Wednesday, February 22, 2012

a day in the Ivory Tower

Today has been different. I sat by the fireplace in McConn (IWU's cafe), drank coffee and talked with young people serious about what they wanted to do and serious about their dreams. They are not all confident and certain, but they are passionate and engaged. They are in an institution which is educating them. I'm thinking about that.

Is education a commodity which can be bought and sold? Am I an idealist to think that an education is something that comes through hard work and personal effort? Something which requires asking difficult questions. Something which involves listening to those you disagree with, reading books that make you uncomfortable. Something which reaches deep into you and touches the living soul of you and challenges you to do the impossible.

Somehow, it appears that our culture has turned education into a product. Don't get me wrong, I was in a marvelous setting today: I saw young people sitting around working on their computers, reading, socializing, debating, being serious (and sometimes silly). It was perfect for a 21st century version of "The Aeropagus". I heard hard questions, icons shattered, and genuine heartfelt desire to learn and grow.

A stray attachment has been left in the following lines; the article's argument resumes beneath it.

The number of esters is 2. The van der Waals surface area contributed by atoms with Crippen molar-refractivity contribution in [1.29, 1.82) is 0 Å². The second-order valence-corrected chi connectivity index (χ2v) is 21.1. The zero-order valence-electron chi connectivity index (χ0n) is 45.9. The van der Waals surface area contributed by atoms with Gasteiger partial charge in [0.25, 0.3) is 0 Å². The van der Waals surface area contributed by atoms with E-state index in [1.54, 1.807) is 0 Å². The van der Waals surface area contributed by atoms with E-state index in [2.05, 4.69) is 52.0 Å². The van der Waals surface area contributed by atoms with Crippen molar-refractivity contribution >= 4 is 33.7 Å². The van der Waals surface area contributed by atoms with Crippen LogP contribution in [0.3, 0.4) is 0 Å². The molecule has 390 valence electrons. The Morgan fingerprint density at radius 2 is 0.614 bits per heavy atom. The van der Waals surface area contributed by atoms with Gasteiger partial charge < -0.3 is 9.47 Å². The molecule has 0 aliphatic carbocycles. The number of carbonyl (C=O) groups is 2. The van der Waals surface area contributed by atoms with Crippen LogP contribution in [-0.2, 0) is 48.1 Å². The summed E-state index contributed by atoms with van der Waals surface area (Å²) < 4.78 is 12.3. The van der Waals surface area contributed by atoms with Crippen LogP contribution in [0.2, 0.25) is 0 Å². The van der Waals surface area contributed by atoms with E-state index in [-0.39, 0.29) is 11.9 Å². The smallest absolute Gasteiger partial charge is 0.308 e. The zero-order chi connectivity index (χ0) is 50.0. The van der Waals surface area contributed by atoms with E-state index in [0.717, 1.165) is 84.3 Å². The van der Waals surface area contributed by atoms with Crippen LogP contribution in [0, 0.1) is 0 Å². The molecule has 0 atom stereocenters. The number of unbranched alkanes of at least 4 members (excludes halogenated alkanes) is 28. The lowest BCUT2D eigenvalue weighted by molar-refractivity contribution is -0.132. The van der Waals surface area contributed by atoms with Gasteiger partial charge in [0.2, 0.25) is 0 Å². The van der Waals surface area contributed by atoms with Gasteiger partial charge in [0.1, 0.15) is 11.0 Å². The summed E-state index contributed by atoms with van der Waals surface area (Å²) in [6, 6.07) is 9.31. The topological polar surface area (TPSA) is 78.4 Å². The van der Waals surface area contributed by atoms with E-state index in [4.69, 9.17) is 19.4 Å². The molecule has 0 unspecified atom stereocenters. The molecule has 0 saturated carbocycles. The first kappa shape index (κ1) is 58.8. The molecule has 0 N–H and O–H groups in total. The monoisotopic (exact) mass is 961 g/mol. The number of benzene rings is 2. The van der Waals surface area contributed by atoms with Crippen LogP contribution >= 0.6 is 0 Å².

But within this fertile context, the structure was muddied with required classes, evaluations and assessments, drudge assignments, and a lack of sense of the intrinsic value. Education is being confused with codified, quantified packets of information, handed out, masticated and regurgitated. Education is being choked by training in a way of thought rather than how to think.

But these young people are seeing that their education is theirs to grasp. More than grades and notes and evaluations. More than what a panel of people somewhere deemed part of the basic requirements. And they are going to make changes, I hope. So much depends on a return to genuine love of learning.

1 comment:

Jarm Del Boccio said...

This, unfortunately is true of education today. As you have said, students are not taught to think, just regurgitate. Dan and I see this in all aspects of life, especially with business employees, where, as he says, there is an "epidemic of incompetence". I'm glad you see the good as well as the disturbing results of modern day education. And I love your reference to the great painting, 'The Areopagus"!
Miss you...hope you have an especially profitable time on your tour.